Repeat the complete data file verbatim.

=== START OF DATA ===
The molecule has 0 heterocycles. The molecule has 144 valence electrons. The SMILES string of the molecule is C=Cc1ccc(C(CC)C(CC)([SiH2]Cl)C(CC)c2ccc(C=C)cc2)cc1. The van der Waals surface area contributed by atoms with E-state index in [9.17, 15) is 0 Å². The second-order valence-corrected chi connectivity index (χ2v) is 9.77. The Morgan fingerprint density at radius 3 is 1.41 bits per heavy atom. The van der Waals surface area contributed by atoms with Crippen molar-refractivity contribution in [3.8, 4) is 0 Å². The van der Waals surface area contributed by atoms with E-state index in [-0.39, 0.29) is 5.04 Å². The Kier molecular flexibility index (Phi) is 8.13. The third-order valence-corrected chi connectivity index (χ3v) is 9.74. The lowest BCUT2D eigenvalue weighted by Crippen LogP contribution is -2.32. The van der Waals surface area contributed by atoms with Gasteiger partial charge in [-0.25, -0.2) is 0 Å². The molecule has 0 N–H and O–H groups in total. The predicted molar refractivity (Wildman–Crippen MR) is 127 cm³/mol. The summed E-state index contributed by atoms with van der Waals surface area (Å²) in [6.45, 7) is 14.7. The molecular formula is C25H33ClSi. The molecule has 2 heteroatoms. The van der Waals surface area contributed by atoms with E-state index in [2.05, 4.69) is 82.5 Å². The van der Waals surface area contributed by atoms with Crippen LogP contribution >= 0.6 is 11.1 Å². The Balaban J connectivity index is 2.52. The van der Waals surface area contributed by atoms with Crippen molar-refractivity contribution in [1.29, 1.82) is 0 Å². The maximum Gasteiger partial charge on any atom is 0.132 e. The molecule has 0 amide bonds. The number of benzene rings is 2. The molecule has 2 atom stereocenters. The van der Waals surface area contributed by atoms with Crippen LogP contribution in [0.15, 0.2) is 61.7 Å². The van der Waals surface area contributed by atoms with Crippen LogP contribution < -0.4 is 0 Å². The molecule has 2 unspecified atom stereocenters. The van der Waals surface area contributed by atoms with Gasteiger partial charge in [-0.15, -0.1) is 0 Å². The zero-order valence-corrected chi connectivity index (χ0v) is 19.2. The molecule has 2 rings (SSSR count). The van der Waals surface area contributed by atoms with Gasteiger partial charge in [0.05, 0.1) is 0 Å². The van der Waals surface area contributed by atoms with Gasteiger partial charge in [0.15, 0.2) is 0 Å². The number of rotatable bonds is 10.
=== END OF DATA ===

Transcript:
The molecule has 0 heterocycles. The molecule has 144 valence electrons. The SMILES string of the molecule is C=Cc1ccc(C(CC)C(CC)([SiH2]Cl)C(CC)c2ccc(C=C)cc2)cc1. The van der Waals surface area contributed by atoms with E-state index in [9.17, 15) is 0 Å². The second-order valence-corrected chi connectivity index (χ2v) is 9.77. The Morgan fingerprint density at radius 3 is 1.41 bits per heavy atom. The van der Waals surface area contributed by atoms with Crippen molar-refractivity contribution in [3.8, 4) is 0 Å². The van der Waals surface area contributed by atoms with E-state index in [-0.39, 0.29) is 5.04 Å². The Kier molecular flexibility index (Phi) is 8.13. The third-order valence-corrected chi connectivity index (χ3v) is 9.74. The lowest BCUT2D eigenvalue weighted by Crippen LogP contribution is -2.32. The van der Waals surface area contributed by atoms with Gasteiger partial charge in [-0.25, -0.2) is 0 Å². The molecule has 0 N–H and O–H groups in total. The predicted molar refractivity (Wildman–Crippen MR) is 127 cm³/mol. The summed E-state index contributed by atoms with van der Waals surface area (Å²) in [6.45, 7) is 14.7. The molecular formula is C25H33ClSi. The molecule has 2 heteroatoms. The van der Waals surface area contributed by atoms with E-state index in [2.05, 4.69) is 82.5 Å². The van der Waals surface area contributed by atoms with Crippen LogP contribution >= 0.6 is 11.1 Å². The Balaban J connectivity index is 2.52. The van der Waals surface area contributed by atoms with Crippen molar-refractivity contribution in [1.29, 1.82) is 0 Å². The maximum Gasteiger partial charge on any atom is 0.132 e. The molecule has 0 amide bonds. The number of benzene rings is 2. The molecule has 2 atom stereocenters. The van der Waals surface area contributed by atoms with Crippen LogP contribution in [0.15, 0.2) is 61.7 Å². The van der Waals surface area contributed by atoms with Crippen LogP contribution < -0.4 is 0 Å². The molecule has 2 unspecified atom stereocenters. The van der Waals surface area contributed by atoms with Gasteiger partial charge in [-0.15, -0.1) is 0 Å². The zero-order valence-corrected chi connectivity index (χ0v) is 19.2. The molecule has 2 rings (SSSR count). The van der Waals surface area contributed by atoms with Gasteiger partial charge in [0.05, 0.1) is 0 Å². The van der Waals surface area contributed by atoms with Gasteiger partial charge in [0.15, 0.2) is 0 Å². The number of rotatable bonds is 10.